Health and medical stories feature prominently in news and current affairs media, in part reflecting their obvious relevance to many people. We all get sick and we all have some sort of stake in health services. Media coverage of health care reflects and reinforces our hopes, fears and concerns. Analyses of media coverage of health services can provide insights into the political and social dynamics of health care, the media, and social values. This chapter examines the findings of selected studies of news and current affairs reporting of health and medicine. It explores various factors that influence how journalists identify, select and present stories about the health service, and reviews recent developments in health care and the reporting of health care.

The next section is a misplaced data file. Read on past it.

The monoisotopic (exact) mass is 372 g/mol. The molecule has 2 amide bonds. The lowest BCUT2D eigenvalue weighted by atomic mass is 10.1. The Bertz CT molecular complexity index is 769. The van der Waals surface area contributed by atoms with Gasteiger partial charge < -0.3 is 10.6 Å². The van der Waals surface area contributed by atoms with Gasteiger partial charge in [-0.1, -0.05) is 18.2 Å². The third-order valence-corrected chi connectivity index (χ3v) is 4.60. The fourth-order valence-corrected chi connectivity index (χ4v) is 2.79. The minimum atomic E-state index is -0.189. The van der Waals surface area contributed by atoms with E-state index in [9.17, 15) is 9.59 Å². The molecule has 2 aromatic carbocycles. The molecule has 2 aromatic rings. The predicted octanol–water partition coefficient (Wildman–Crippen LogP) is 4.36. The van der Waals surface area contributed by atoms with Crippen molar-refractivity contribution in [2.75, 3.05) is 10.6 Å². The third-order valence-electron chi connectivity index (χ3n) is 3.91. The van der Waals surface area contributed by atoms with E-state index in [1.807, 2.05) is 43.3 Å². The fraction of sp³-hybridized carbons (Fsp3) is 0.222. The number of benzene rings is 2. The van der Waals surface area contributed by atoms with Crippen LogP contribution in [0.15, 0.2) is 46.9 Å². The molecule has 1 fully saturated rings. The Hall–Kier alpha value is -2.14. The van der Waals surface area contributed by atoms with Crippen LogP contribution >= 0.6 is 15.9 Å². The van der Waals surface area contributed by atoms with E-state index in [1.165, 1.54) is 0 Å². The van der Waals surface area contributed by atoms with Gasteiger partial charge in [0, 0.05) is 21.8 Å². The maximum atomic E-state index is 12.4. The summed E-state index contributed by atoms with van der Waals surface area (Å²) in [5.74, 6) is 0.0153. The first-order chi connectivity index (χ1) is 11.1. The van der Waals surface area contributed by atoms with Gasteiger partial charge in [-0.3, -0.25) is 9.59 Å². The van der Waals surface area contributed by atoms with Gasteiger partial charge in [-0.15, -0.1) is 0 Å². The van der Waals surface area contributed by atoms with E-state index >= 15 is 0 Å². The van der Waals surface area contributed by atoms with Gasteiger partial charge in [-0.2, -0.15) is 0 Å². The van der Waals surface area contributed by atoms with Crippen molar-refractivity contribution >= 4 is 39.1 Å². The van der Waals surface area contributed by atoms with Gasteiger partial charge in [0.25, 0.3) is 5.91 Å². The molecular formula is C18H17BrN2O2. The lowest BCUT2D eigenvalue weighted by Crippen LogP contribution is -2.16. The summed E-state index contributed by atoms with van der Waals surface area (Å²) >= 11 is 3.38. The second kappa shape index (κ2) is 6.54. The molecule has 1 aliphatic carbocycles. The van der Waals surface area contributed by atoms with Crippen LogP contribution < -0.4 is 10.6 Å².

Researchers from a range of disciplines have analysed media coverage of health and medicine. Their studies have varied in terms of the media genres they have examined, the scope of their subject matter and the analytic approaches they have used. This section summarises selected studies of UK media coverage of health policy and health care. While much of the discussion is relevant to news reporting of health care issues in other countries, there are international differences in media coverage that reflect social and cultural differences as well as the highly variable ways of financing, organising and regulating both health care and the news media.
Several researchers have identified recurring paradigms in media coverage of health and medicine. Journalists, editors and producers, like the rest of us, view the world through interpretive frameworks-conceptual spectacles that filter information and cause it to be seen and understood in particular ways. 'The use of interpretive frameworks in news and current affairs reporting will mean that a certain pattern of selection of events will appear newsworthy' (Best et al. 1977:23). It also means that events will tend to be presented in particular ways.